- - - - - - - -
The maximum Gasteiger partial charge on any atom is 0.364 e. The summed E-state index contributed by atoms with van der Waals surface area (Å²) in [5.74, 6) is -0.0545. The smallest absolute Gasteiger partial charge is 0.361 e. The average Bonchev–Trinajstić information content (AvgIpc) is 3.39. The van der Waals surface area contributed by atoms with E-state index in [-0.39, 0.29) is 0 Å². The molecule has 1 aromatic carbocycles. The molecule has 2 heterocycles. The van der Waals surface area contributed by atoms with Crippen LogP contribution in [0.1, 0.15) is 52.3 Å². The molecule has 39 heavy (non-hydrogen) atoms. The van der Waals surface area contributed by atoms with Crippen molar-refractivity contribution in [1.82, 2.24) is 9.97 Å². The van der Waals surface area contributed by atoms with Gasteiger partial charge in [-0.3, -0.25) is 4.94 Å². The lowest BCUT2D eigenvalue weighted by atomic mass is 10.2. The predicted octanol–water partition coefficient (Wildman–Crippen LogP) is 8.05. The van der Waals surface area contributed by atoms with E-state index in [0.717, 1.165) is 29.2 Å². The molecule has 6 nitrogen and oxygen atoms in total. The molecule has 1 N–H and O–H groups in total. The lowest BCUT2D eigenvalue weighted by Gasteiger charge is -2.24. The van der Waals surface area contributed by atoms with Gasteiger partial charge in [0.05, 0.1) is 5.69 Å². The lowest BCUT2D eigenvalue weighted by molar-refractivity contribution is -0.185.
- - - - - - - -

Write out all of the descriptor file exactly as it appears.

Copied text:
The maximum Gasteiger partial charge on any atom is 0.364 e. The summed E-state index contributed by atoms with van der Waals surface area (Å²) in [5.74, 6) is -0.0545. The smallest absolute Gasteiger partial charge is 0.361 e. The average Bonchev–Trinajstić information content (AvgIpc) is 3.39. The van der Waals surface area contributed by atoms with E-state index in [-0.39, 0.29) is 0 Å². The molecule has 1 aromatic carbocycles. The molecule has 2 heterocycles. The van der Waals surface area contributed by atoms with Crippen LogP contribution in [0.1, 0.15) is 52.3 Å². The molecule has 39 heavy (non-hydrogen) atoms. The van der Waals surface area contributed by atoms with Crippen molar-refractivity contribution in [1.82, 2.24) is 9.97 Å². The van der Waals surface area contributed by atoms with Gasteiger partial charge in [-0.3, -0.25) is 4.94 Å². The lowest BCUT2D eigenvalue weighted by atomic mass is 10.2. The predicted octanol–water partition coefficient (Wildman–Crippen LogP) is 8.05. The van der Waals surface area contributed by atoms with E-state index in [0.717, 1.165) is 29.2 Å². The molecule has 6 nitrogen and oxygen atoms in total. The molecule has 1 N–H and O–H groups in total. The lowest BCUT2D eigenvalue weighted by Gasteiger charge is -2.24. The van der Waals surface area contributed by atoms with Gasteiger partial charge in [0.05, 0.1) is 5.69 Å². The lowest BCUT2D eigenvalue weighted by molar-refractivity contribution is -0.185.